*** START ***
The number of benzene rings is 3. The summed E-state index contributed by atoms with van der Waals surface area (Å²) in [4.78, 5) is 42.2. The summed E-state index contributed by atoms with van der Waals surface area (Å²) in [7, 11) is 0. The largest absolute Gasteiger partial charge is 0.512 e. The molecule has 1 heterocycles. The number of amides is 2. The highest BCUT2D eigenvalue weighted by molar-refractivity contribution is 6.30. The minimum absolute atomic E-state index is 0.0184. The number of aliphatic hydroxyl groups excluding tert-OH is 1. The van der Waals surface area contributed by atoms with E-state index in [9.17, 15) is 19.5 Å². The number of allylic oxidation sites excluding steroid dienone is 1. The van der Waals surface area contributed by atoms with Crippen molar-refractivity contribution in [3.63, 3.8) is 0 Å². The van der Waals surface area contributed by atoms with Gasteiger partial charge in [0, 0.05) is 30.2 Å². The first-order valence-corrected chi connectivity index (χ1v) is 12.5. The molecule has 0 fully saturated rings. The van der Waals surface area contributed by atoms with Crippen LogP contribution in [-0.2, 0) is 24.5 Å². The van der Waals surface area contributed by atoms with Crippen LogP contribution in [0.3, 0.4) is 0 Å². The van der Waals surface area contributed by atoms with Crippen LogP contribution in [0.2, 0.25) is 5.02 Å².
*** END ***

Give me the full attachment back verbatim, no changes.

The number of benzene rings is 3. The summed E-state index contributed by atoms with van der Waals surface area (Å²) in [4.78, 5) is 42.2. The summed E-state index contributed by atoms with van der Waals surface area (Å²) in [7, 11) is 0. The largest absolute Gasteiger partial charge is 0.512 e. The molecule has 1 heterocycles. The number of amides is 2. The highest BCUT2D eigenvalue weighted by molar-refractivity contribution is 6.30. The minimum absolute atomic E-state index is 0.0184. The number of aliphatic hydroxyl groups excluding tert-OH is 1. The van der Waals surface area contributed by atoms with E-state index in [9.17, 15) is 19.5 Å². The number of allylic oxidation sites excluding steroid dienone is 1. The van der Waals surface area contributed by atoms with Crippen molar-refractivity contribution in [3.63, 3.8) is 0 Å². The van der Waals surface area contributed by atoms with Gasteiger partial charge in [0, 0.05) is 30.2 Å². The first-order valence-corrected chi connectivity index (χ1v) is 12.5. The molecule has 0 fully saturated rings. The van der Waals surface area contributed by atoms with Crippen LogP contribution in [-0.2, 0) is 24.5 Å². The van der Waals surface area contributed by atoms with Crippen LogP contribution in [0.3, 0.4) is 0 Å². The van der Waals surface area contributed by atoms with Crippen LogP contribution in [0.2, 0.25) is 5.02 Å².